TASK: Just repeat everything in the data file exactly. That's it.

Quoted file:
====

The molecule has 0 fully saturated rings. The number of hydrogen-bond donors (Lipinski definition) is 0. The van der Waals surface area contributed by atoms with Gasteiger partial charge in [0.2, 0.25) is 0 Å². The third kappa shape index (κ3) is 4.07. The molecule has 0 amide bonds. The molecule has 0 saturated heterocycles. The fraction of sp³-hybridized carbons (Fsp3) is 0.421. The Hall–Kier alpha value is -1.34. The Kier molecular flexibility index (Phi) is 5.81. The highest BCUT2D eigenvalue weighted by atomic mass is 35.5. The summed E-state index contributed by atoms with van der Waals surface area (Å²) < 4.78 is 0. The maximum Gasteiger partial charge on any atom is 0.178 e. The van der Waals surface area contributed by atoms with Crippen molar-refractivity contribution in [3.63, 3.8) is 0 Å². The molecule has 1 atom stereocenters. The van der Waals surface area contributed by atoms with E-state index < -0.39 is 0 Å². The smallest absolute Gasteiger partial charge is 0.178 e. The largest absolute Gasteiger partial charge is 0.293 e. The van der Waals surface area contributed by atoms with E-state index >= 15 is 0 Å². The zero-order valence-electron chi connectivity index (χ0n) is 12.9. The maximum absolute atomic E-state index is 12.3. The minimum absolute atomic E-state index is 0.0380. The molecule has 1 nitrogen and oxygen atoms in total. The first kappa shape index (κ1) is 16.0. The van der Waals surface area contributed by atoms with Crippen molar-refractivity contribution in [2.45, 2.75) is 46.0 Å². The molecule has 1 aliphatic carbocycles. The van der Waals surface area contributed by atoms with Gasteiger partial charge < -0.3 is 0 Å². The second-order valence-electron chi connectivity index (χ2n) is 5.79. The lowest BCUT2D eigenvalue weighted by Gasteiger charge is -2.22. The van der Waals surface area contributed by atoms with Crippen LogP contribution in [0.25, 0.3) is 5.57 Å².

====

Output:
The molecule has 0 fully saturated rings. The number of hydrogen-bond donors (Lipinski definition) is 0. The van der Waals surface area contributed by atoms with Gasteiger partial charge in [0.2, 0.25) is 0 Å². The third kappa shape index (κ3) is 4.07. The molecule has 0 amide bonds. The molecule has 0 saturated heterocycles. The fraction of sp³-hybridized carbons (Fsp3) is 0.421. The Hall–Kier alpha value is -1.34. The Kier molecular flexibility index (Phi) is 5.81. The highest BCUT2D eigenvalue weighted by atomic mass is 35.5. The summed E-state index contributed by atoms with van der Waals surface area (Å²) < 4.78 is 0. The maximum Gasteiger partial charge on any atom is 0.178 e. The van der Waals surface area contributed by atoms with Crippen molar-refractivity contribution in [3.63, 3.8) is 0 Å². The molecule has 1 atom stereocenters. The van der Waals surface area contributed by atoms with E-state index < -0.39 is 0 Å². The smallest absolute Gasteiger partial charge is 0.178 e. The largest absolute Gasteiger partial charge is 0.293 e. The van der Waals surface area contributed by atoms with E-state index >= 15 is 0 Å². The zero-order valence-electron chi connectivity index (χ0n) is 12.9. The maximum absolute atomic E-state index is 12.3. The minimum absolute atomic E-state index is 0.0380. The molecule has 1 nitrogen and oxygen atoms in total. The first kappa shape index (κ1) is 16.0. The van der Waals surface area contributed by atoms with Crippen molar-refractivity contribution in [2.45, 2.75) is 46.0 Å². The molecule has 1 aliphatic carbocycles. The van der Waals surface area contributed by atoms with Gasteiger partial charge < -0.3 is 0 Å². The second-order valence-electron chi connectivity index (χ2n) is 5.79. The lowest BCUT2D eigenvalue weighted by Gasteiger charge is -2.22. The van der Waals surface area contributed by atoms with Crippen LogP contribution in [0.25, 0.3) is 5.57 Å².